A Gentle Path Through The Twelve Steps
As our awareness grows, we also begin noticing some wonderful and unsettling things about life.
Life is not random or meaningless.
We observe that events often come together in a helpful or meaningful—but often unpredictable and unexpected—way. Carl Jung called this process synchronicity. Events appear to have a purpose, even when they involve disappointment, struggle, or even disaster. The right people show up in our lives just when we need them. We see a Power greater than ourselves at work. We realize that we are not alone.
None of us knows what is going to happen.
Even as we recognize patterns and synchronicity, we also notice that the next moment is always uncertain and unpredictable. We are always in free fall, not knowing what the next day or moment will bring. We also realize, perhaps for the first time, that life has always been this way. The Twelve Steps and Twelve Principles support us in accepting this ever-present uncertainty, but they do not protect us from it.
We feel a call.
We see that our life matters, that everyone’s life matters, and that there is purpose behind it all—though not necessarily a purpose that can be summed up in words. We also feel a personal call, direction, or responsibility—one that demands concrete action from us. At the time, in early recovery, this may simply be a call to recover from our addiction. Later in recovery as we begin to apply the Principles behind the Steps, it involves something more, such as a renewed commitment to our family, our work, or our life mission. Often this call appears in an entirely unexpected context, in what we might call a MacGuffin moment. The term MacGuffin was coined by film director Alfred Hitchcock. It originally referred to an event or situation that generated the central narrative of a film.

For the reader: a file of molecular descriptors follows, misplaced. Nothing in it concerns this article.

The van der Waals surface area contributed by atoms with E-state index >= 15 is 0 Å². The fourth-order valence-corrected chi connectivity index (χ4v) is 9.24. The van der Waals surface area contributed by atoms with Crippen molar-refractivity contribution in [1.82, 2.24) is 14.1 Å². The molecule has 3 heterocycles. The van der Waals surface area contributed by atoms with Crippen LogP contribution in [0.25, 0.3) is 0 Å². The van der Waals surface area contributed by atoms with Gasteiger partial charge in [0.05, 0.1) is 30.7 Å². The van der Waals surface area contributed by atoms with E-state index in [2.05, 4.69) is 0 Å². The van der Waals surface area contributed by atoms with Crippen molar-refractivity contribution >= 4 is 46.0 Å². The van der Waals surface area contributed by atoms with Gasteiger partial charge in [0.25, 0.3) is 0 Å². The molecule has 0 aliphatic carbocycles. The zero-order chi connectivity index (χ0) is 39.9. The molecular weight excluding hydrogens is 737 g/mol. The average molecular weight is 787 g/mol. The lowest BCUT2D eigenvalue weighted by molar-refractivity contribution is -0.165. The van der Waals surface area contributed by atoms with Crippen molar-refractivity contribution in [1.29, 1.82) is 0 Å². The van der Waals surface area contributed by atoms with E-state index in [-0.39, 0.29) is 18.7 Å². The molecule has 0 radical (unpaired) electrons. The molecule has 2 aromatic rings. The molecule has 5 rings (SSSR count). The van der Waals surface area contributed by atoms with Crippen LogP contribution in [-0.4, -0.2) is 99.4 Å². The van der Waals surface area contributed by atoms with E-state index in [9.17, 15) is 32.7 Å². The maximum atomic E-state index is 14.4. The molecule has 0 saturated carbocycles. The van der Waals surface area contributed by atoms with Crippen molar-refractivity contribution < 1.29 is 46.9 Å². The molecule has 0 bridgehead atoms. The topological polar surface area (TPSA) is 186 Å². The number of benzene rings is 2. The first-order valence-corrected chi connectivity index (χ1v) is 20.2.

In recovery, especially after we’ve established our sobriety and freedom from the obsession with addictions, many of us experience our own spiritual MacGuffin moments. Suddenly we know what we need to do. We intuitively feel the importance of this call and the ways in which it connects us to others. We begin to feel that our life has a larger arc.
MacGuffin moments are rarely moments of delight. Usually when we feel a call, it is not something we would ever choose; often it’s precisely what we’ve tried to avoid. Yet when we hear a call, we must say yes to it. It will not give us peace until we do.
Moses did not want to lead the Israelites; he wanted his brother Aaron to take on that job. In Lord of the Rings, Frodo reluctantly leaves the Shire with the mysterious ring, and soon wishes he were back home. But the wizard Gandalf tells him, “We cannot choose the time we live in. We can only choose what we do with the time we are given.”
Whatever form our particular call takes, it usually requires us to struggle and face difficulties. We may have to give up a cherished possession, belief, or relationship. These are all signals that the classic heroic journey has begun. For most of us, this journey won’t involve thousand-mile ocean voyages, the rescuing of kidnapped princesses, or a search for immortality. More likely, it will be a call to get (or stay) married, or take a new job, or move, or begin volunteering for an important cause. But that does not make the journey any less heroic or less challenging.